# Priority Queue Algorithms - Building the Heap

A heap with $$n$$ keys is built by inserting the $$n$$ keys into an initially empty heap in any order without maintaining the heap property. After all items are in the tree, it is “heapified”. A binary tree can be converted into a heap by starting at the level just above the lowest level and percolating down all keys that are too big. When this level is finished, the next level up is processed, and so on, until we reach the root. Since Corollary 4 tells us that the highest index non-leaf node has index $$\lfloor n / 2\rfloor$$, we only need to percolate down the nodes at indices $$n / 2, n / 2-1, n / 2-2, \ldots, 1$$. The algorithm makes use of the PercolateDown() helper function described above and is given below:

template < class Comparable >
void heap < Comparable > ::heapify() {
for (int i = n / 2; i > 0; i - -)
percolateDown(i);
}


Example In this example, we just work directly on the array. You can draw the complete binary tree at each stage to visualize it becoming a heap. Suppose that the initial array has the following data:

Then percolateDown will be called successively on the elements in positions $$4,3,2$$, and 1 . After the first call, it will look this this:

Then 15 is compared to its two children, 26 and $$10.10$$ and 15 are swapped:

Then 21 is compared to 17 and 18 , and it is swapped with 17 . Because it is still larger than 20 , it is swapped again:

Finally, 23 is percolated down and the result is:

Analysis of heapify() Now it is time to do a little math and establish why building a heap this way is actually very efficient. We will prove the following theorem.

### Heapifying a binary tree with N nodes takes O(N) time.

Observe that $$n$$ steps are needed to insert $$n$$ items into the heap, without restoring the heap order property after each insertion, if an array is used, since each insertion takes $$O(1)$$ steps. Then heapifying the entire array requires that each of the nodes from the root to the level above the bottom be percolated. In the worst case, each of these is moved to the lowest level. Thus, the total number of steps in heapifying is equal to the sum of the heights of these nodes in the heap. It is sufficient to show that the sum of the heights of the nodes in a heap is O(n). We start by establishing the following lemma.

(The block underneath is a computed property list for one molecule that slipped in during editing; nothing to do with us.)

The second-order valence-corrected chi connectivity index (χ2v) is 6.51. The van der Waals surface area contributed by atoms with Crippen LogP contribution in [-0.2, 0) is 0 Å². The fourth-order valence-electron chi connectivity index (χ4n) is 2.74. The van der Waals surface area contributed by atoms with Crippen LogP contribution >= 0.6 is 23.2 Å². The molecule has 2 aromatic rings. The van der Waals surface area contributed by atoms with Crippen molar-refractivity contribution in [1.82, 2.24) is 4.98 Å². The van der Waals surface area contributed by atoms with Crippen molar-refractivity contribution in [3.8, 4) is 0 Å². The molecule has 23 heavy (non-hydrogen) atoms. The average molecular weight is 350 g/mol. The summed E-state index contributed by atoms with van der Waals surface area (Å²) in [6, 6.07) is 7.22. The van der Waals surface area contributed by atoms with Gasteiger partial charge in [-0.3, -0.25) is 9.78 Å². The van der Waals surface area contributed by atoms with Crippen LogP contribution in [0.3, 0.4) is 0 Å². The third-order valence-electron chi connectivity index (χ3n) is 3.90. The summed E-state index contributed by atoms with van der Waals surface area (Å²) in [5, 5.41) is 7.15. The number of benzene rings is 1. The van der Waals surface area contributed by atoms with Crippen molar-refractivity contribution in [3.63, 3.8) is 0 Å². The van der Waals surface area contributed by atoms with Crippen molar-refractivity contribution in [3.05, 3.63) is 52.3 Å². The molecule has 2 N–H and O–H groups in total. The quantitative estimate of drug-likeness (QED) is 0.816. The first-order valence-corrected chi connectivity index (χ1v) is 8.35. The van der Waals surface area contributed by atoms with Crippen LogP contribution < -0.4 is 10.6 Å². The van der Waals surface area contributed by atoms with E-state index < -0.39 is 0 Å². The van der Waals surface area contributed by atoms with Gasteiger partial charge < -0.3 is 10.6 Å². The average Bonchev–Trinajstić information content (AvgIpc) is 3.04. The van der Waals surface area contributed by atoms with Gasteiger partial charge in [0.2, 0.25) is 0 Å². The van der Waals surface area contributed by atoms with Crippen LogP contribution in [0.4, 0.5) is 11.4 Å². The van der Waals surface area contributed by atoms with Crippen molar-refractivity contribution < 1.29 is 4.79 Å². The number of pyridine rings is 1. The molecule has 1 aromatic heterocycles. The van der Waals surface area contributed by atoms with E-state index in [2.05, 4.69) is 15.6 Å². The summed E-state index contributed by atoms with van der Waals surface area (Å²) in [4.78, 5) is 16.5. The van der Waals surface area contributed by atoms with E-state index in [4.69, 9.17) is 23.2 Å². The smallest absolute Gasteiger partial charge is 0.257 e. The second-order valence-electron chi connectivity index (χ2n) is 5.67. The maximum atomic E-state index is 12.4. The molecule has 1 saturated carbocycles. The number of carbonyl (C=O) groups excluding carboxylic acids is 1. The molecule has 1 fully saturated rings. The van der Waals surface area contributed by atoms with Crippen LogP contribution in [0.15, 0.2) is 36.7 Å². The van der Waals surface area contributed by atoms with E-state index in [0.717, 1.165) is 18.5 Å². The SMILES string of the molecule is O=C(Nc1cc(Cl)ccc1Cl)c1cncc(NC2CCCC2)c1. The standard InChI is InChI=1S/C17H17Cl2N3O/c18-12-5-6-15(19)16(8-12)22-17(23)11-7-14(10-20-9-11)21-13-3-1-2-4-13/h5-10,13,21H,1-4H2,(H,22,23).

##### The sum of the heights of the nodes in a full (perfect) binary tree of height $$h$$ is $$\left(2^{h+1}-1\right)-(h+1)$$.

Let’s proof this using Math. There are $$2^{h}$$ nodes at height 0 . There are $$2^{h-1}$$ nodes at height $$1,2^{h-2}$$ nodes at height 2 , and so on, until there is but $$1=2^{0}=2^{h-h}$$ node at height $$h$$. In general, there are $$2^{k}$$ nodes at height $$(h-k)$$. Since the nodes at height 0 add nothing to the sum of the heights, the sum $$S$$ can be expressed as

$S=\sum_{k=1}^{h} k 2^{h-k}$

While it is possible to solve for $$S$$ in a straightforward approach, the following “trick” works well. Double $$S$$ and you get

$2 S=\sum_{k=1}^{h} 2 k 2^{h-k}=\sum_{k=1}^{h} k 2^{h-k+1}$

Separate the low order $$(k=1)$$ term in $$2 S$$ from Eq. 2

$2 S=2^{h}+\sum_{k=2}^{h} k 2^{h-k+1}$

and the high-order $$(k=h)$$ term in $$S$$ from Eq. 1

$S=h+\sum_{k=1}^{h-1} k 2^{h-k}$

Now subtract $$S$$ from $$2 S$$, i.e., Eq. 4 from Eq. 3

$S=2 S-S=\left(2^{h}+\sum_{k=2}^{h} k 2^{h-k+1}\right)-\left(h+\sum_{k=1}^{h-1} k 2^{h-k}\right)$

Since

$\sum_{k=2}^{h} k 2^{h-k+1}$

is the same as

$\sum_{k=1}^{h-1}(k+1) 2^{h-(k+1)+1}=\sum_{k=1}^{h-1}(k+1) 2^{h-k}$

we can rewrite the previous equation as follows:

\begin{aligned} & S=\left(2^{h}+\sum_{k=2}^{h} k 2^{h-k+1}\right)-\left(h+\sum_{k=1}^{h-1} k 2^{h-k}\right) \\ & =\left(2^{h}+\sum_{k=1}^{h-1}(k+1) 2^{h-k}\right)-\left(h+\sum_{k=1}^{h-1} k 2^{h-k}\right) \\ & =2^{h}+\sum_{k=1}^{h-1}\left((k+1) 2^{h-k}-k 2^{h-k}\right)-h \\ & =2^{h}+\sum_{k=1}^{h-1} 2^{h-k}-h \\ & =2^{h}-h+\sum_{k=1}^{h-1} 2^{h-k} \\ & =2^{h}-h+\sum_{k=1}^{h-1} 2^{k} \\ & =2^{h}-h+\sum_{k=0}^{h-1} 2^{k}-1 \\ & =2^{h}-h+2^{h}-1-1 \\ & =\left(2^{h+1}-1\right)-(h+1) \end{aligned}

Recall that the number of nodes in a full binary tree of height $$h$$ is $$2^{h+1}-1$$. Since the lemma tells us that the sum of the heights is $$2^{h+1}-1-(h+1)$$, and since $$h+1=\log 2^{h+1}$$, it follows that the sum of the heights of the nodes in a full binary tree with $$n$$ nodes is $$n-\log (n+1)$$, which is O(n). But a heap is not necessarily a full binary tree; it might be missing nodes in its lowest level. This means that the heights of some nodes in the tree are reduced by one and therefore the expression $$2^{h+1}-1-(h+1)$$ is an upper bound on the sum of heights. So for a complete binary tree of height $$h$$, the sum of the heights is at most $$2^{h+1}-1-(h+1)$$.

In a complete binary tree of height $$h$$ that is not full, the least number of nodes is $$2^{h}$$. Letting $$n=2^{h}, 2 n=2^{h+1}>2^{h+1}-1$$ and $$\log (2 n)=h+1$$. Hence if the heap has $$n=2^{h}$$ nodes, the sum of the heights, expressed in terms of $$n$$ is at most $$(2 n-1)-\log (2 n)$$, which is also O(n). Therefore, the sum of the heights ranges between $$n-\log (n+1)$$ and $$(2 n-1)-\log (2 n)$$, both of which are O(n), proving that Theorem 7 is true.